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Somali Bantus begin first stage of journey to United States

Somali Bantus begin first stage of journey to United States

More than 500 have so far been moved from Kenya's Dadaab to Kakuma camp, where a total of 11,800 Somali Bantus will eventually be interviewed and processed for resettlement in the US.
2 July 2002
A Somali Bantu refugee in Kenya's Kakuma camp, where some 11,800 will be interviewed and processed for possible resettlement in the United States.

NAIROBI, Kenya, July 2 (UNHCR) - More than 500 Somali Bantus in Kenya have started the first stage of what could be a long journey to eventual resettlement in the United States under a joint operation by UNHCR and the International Organization for Migration (IOM).

On Monday, a convoy of 292 Somali Bantu refugees left Kenya's Dadaab camp on a 1,500-km journey to Kakuma camp, joining 276 others who had left on the first convoy last Thursday. In all, some 11,800 Somali Bantus will be relocated to Kakuma, where they will undergo the documentation process prior to resettlement in the United States, in accordance with US immigration requirements.

The Somali Bantus are a minority in Somalia and their presence in a country where they were always treated as second-class citizens can be traced back to the slave trade of Zanzibar's Arab Sultans during the 18th and 19th centuries. The physical, cultural and linguistic characteristics of the Bantus distinguish them from the Cushitic majority in Somalia, and they were long excluded from education, land ownership, political opportunities and representation.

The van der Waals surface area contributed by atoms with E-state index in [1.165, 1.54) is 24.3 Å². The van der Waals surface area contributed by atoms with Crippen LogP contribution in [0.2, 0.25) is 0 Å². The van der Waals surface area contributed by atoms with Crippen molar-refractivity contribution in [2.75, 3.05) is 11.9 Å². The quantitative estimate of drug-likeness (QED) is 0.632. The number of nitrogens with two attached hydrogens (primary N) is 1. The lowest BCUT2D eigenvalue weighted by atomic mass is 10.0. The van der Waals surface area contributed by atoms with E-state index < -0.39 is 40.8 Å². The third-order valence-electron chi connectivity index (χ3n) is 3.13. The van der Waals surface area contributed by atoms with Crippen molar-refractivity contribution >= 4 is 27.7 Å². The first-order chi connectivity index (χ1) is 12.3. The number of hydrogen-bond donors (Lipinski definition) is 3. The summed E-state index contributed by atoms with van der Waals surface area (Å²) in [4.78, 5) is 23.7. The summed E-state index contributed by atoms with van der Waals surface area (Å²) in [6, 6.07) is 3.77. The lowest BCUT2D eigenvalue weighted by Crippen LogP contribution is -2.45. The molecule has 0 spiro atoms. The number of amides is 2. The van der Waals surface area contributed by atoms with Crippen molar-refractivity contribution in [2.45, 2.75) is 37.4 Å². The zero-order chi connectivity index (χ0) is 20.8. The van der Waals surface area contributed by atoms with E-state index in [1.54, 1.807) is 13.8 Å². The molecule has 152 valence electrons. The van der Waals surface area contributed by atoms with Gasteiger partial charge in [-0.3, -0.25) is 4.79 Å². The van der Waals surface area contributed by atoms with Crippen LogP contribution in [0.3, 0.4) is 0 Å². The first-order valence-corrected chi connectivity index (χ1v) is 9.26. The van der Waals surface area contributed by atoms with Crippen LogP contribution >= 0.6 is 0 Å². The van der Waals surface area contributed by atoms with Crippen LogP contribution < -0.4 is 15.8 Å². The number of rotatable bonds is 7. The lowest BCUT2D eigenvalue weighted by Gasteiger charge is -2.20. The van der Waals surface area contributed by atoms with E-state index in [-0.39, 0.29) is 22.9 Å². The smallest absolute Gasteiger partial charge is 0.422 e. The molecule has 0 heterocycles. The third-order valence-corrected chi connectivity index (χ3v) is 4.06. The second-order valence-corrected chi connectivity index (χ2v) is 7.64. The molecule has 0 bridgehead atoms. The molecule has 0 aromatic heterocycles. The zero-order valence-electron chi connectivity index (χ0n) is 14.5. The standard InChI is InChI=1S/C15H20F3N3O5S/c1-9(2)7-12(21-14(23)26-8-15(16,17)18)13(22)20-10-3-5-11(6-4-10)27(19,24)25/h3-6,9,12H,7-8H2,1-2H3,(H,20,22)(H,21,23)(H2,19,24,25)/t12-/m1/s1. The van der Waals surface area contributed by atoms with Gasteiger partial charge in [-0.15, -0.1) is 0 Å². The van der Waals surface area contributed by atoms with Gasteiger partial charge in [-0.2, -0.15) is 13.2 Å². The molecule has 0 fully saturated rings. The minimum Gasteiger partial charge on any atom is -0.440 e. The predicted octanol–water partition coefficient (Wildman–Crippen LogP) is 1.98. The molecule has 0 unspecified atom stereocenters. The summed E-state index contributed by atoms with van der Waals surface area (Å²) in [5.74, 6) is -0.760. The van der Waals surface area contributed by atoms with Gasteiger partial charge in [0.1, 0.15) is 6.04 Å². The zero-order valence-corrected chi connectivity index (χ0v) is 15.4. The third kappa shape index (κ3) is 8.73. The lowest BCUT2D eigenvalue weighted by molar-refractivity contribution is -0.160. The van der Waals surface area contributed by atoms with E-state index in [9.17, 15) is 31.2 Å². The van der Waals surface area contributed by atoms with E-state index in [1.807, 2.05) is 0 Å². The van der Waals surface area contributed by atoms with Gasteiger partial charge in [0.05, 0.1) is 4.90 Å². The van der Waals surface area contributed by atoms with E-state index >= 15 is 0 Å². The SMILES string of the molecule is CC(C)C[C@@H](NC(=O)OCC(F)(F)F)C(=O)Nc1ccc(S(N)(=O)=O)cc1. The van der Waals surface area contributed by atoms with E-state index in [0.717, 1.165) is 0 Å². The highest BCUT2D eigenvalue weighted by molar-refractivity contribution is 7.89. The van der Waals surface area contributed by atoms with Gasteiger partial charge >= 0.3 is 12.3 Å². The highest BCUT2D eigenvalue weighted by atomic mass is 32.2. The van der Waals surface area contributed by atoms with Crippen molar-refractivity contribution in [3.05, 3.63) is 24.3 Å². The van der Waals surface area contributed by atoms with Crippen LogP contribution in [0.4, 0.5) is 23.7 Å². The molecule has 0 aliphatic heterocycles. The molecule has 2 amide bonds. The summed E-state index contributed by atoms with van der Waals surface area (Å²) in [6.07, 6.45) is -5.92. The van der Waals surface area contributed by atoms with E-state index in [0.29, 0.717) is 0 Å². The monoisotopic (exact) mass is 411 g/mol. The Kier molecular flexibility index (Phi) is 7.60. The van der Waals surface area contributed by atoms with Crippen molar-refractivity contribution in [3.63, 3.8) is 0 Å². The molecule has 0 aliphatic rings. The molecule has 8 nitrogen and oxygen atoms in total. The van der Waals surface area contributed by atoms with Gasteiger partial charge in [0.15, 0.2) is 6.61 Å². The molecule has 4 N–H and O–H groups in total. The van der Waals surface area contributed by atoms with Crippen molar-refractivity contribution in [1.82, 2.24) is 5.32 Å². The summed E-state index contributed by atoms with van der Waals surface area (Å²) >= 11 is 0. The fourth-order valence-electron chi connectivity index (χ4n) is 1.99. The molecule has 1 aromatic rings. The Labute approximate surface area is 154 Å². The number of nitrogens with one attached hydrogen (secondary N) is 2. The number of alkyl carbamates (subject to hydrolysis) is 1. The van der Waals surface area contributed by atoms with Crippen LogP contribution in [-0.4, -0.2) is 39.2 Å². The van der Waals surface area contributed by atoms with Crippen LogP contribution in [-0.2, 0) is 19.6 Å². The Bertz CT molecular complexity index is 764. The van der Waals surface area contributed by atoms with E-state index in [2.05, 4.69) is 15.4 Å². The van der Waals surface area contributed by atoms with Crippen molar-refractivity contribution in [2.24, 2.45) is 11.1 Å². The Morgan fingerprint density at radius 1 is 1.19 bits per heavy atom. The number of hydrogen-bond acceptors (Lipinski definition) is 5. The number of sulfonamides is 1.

During the 1992 civil war in Somalia, some 10,000 Bantus fled to refugee camps in Kenya, where discrimination against them by other major Somali clans continued. Because of their roots, UNHCR initially approached both Mozambique and Tanzania to take them in, but eventually the US government said it would consider resettling the Bantus in the United States.

The relocation took place at the request of the US government, which wanted the whole operation in one location for fear that other Somalis in Dadaab might resent perceived favourable treatment for this group and also be encouraged to try and infiltrate eligible families.

IOM officials said the first convoy left Dadaab in north-eastern Kenya on June 27, with many young children and babies onboard, and arrived safely three days later at Kakuma camp, near Kenya's northern border with Sudan. The second convoy left on Monday and is due to arrive on Wednesday.

"I am very happy with the way it went," said IOM's Dr John Burton. "In Kakuma, we found all the agencies and NGOs involved waiting for them and the reception process moved ahead very smoothly."

He said the convoys, which will continue for several months, were logistically demanding and involved two overnight stops, one at Mwingi east of Kenyan capital Nairobi, and another at Kitale near Mount Elgon. Overall, the 1,500-km trip takes about 30 hours.

Working closely with UNHCR and the local authorities, IOM has identified and equipped overnight resting-places and medical facilities, completing security assessments and taking the required security precautions.

At Kakuma, the refugees will be processed and interviewed on several occasions, as well as undergoing medical check-ups and treatment, to assess the suitability of their claims for resettlement. Kakuma camp, which already hosts nearly 70,000 refugees, has set aside special housing to receive the group.